64x84 cm | Filler, oak frame
This work was done by jumping up and down in the wet filler inside a frame placed on the floor, wearing plastic clogs.
A child's outburst of rage when it does not get its way is something every parent need to handle. They usually decrease as the child gets older. This process of socialisation is very much about language. We teach the child to use words to express its will. But language also is part of defining the subject as such. That is, to draw the boundary between the subject and the outside world that is fundamental to its existence. Arguably, this semantic demarcation is what constitutes the subject. When the child learns to express its will in words, it becomes an independent individual with a consciousness that distinguishes it from the outside world. Before this happens, the boundary is unclear. In a way, the child still experiences the world as a part of itself.
The subject's initial experience of independence is thus linked to powerlessness. Not being able to enforce one's wishes is primordial to developing a will, i.e. being a subject. The will creates itself through negation. It can be described as an implosion or disturbance in the fragile alloy between the yet undeveloped individual and the world around it. The subject's Big Bang. The explosion that opens up the space for language that enables its existence.
The function of the tantrum can be linked to the mechanisms behind riots. The powerless are not yet aware of their own will, their own position as a subject. It is only through the spontaneous outburst that the group or class can identify themselves and thus win agency. The riot always arises from the material - it has a physical expression - but it opens up the semantic space that the powerless need to formulate their own position in a system of oppression - which is a necessary condition for struggle.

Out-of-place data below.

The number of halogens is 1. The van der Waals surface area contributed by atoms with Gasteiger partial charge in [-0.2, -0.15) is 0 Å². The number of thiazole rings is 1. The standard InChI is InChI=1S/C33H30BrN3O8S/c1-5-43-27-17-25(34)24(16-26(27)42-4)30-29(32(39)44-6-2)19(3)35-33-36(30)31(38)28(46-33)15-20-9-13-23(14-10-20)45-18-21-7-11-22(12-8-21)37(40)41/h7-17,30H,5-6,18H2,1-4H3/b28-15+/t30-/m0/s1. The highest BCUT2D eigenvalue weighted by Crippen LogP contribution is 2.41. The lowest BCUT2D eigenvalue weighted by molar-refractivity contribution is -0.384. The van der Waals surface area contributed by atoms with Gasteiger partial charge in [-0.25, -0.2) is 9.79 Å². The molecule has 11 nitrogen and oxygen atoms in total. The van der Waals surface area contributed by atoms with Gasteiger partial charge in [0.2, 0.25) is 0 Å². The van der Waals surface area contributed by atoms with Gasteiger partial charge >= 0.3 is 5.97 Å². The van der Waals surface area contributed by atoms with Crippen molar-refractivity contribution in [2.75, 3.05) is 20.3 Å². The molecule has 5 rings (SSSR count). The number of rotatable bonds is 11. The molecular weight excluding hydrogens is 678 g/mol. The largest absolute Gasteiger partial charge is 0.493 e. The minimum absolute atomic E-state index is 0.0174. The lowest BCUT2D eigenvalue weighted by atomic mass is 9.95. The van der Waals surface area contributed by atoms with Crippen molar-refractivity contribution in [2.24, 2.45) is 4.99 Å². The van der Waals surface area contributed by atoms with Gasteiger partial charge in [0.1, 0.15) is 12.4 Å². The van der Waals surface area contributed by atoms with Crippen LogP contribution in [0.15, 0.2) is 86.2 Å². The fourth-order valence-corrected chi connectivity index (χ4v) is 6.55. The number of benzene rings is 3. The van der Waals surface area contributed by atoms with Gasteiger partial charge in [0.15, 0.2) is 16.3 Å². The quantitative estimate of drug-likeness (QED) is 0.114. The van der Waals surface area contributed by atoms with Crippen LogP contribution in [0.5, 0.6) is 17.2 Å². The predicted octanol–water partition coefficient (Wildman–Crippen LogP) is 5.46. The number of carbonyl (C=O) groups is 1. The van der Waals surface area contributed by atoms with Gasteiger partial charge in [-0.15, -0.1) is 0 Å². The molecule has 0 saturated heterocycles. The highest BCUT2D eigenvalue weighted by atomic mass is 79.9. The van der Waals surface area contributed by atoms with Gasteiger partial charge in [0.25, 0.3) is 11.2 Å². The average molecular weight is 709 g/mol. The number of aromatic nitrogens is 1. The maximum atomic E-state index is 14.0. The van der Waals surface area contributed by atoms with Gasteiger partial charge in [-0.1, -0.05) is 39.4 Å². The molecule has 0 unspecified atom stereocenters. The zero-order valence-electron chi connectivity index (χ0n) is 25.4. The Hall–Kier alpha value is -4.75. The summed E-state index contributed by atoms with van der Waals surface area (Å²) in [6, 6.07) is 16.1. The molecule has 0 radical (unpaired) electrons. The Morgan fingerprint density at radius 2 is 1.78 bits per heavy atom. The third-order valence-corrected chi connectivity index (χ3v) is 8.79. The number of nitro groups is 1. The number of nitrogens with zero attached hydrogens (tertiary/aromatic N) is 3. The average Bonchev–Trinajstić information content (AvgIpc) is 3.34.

The shoes wore to produce this work is a modern variant of clogs, made of plastic. This is the shoe of the common people, the shoe of the working class. Historically made in wood for use in factories and on the fields, but today, for example, healthcare workers widely use the plastic version. It is also popular as leisurewear for the mainstream, or the so-called masses.
This work is part of a series called Platform. Works made by bodily imprints in frames with wet filler while placed on the ground. This is inspired by Gutai, the experimental Japanese art group from the 50s, who focused on matter, body and process, and especially one member Kazuo Shiraga who painted with his feet, suspended from the ceiling over the canvas. These imprints can be made by me or others, to document, or record, an event taking place at a certain point in time. The happening is becoming the act that creates a work of art and thus challenging the boundary between documentation of art and art itself.
Res Ipsa is a compilation of works made by an act shaping the filler once it is prepared inside the frame. The works thus function as a recording device and give a statement of the event taking place while the filler was still wet.
Res Ipsa is Latin for "the thing itself" and is part of the juridical term "Res ipsa loquitur" (the thing speaks for itself), used when an injury or accident in itself clearly shows who is responsible, such as an instrument left inside a body after surgery.